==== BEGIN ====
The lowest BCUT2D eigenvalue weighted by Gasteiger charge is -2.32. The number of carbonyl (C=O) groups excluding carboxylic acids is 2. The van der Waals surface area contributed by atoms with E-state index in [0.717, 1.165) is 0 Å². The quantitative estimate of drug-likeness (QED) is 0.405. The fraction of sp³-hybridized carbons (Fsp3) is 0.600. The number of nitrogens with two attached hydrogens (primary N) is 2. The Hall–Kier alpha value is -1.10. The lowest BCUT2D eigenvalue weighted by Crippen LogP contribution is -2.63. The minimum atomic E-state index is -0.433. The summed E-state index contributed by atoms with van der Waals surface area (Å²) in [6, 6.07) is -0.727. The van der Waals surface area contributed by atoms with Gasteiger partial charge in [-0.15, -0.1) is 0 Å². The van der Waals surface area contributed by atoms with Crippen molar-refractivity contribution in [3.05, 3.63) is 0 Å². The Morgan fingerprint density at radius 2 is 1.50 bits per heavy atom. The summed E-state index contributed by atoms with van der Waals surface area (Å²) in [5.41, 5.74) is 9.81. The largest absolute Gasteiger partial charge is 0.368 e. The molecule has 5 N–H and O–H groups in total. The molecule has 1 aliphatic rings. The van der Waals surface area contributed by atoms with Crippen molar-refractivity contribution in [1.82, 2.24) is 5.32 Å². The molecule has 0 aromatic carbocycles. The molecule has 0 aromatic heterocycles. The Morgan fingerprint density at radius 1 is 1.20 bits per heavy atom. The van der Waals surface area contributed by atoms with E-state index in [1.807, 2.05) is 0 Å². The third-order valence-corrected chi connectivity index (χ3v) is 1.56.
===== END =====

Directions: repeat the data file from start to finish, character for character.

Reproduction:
The lowest BCUT2D eigenvalue weighted by Gasteiger charge is -2.32. The number of carbonyl (C=O) groups excluding carboxylic acids is 2. The van der Waals surface area contributed by atoms with E-state index in [0.717, 1.165) is 0 Å². The quantitative estimate of drug-likeness (QED) is 0.405. The fraction of sp³-hybridized carbons (Fsp3) is 0.600. The number of nitrogens with two attached hydrogens (primary N) is 2. The Hall–Kier alpha value is -1.10. The lowest BCUT2D eigenvalue weighted by Crippen LogP contribution is -2.63. The minimum atomic E-state index is -0.433. The summed E-state index contributed by atoms with van der Waals surface area (Å²) in [6, 6.07) is -0.727. The van der Waals surface area contributed by atoms with Gasteiger partial charge in [-0.15, -0.1) is 0 Å². The van der Waals surface area contributed by atoms with Crippen molar-refractivity contribution in [3.05, 3.63) is 0 Å². The Morgan fingerprint density at radius 2 is 1.50 bits per heavy atom. The summed E-state index contributed by atoms with van der Waals surface area (Å²) in [5.41, 5.74) is 9.81. The largest absolute Gasteiger partial charge is 0.368 e. The molecule has 5 N–H and O–H groups in total. The molecule has 1 aliphatic rings. The van der Waals surface area contributed by atoms with Crippen molar-refractivity contribution in [1.82, 2.24) is 5.32 Å². The molecule has 0 aromatic carbocycles. The molecule has 0 aromatic heterocycles. The Morgan fingerprint density at radius 1 is 1.20 bits per heavy atom. The van der Waals surface area contributed by atoms with E-state index in [1.807, 2.05) is 0 Å². The third-order valence-corrected chi connectivity index (χ3v) is 1.56.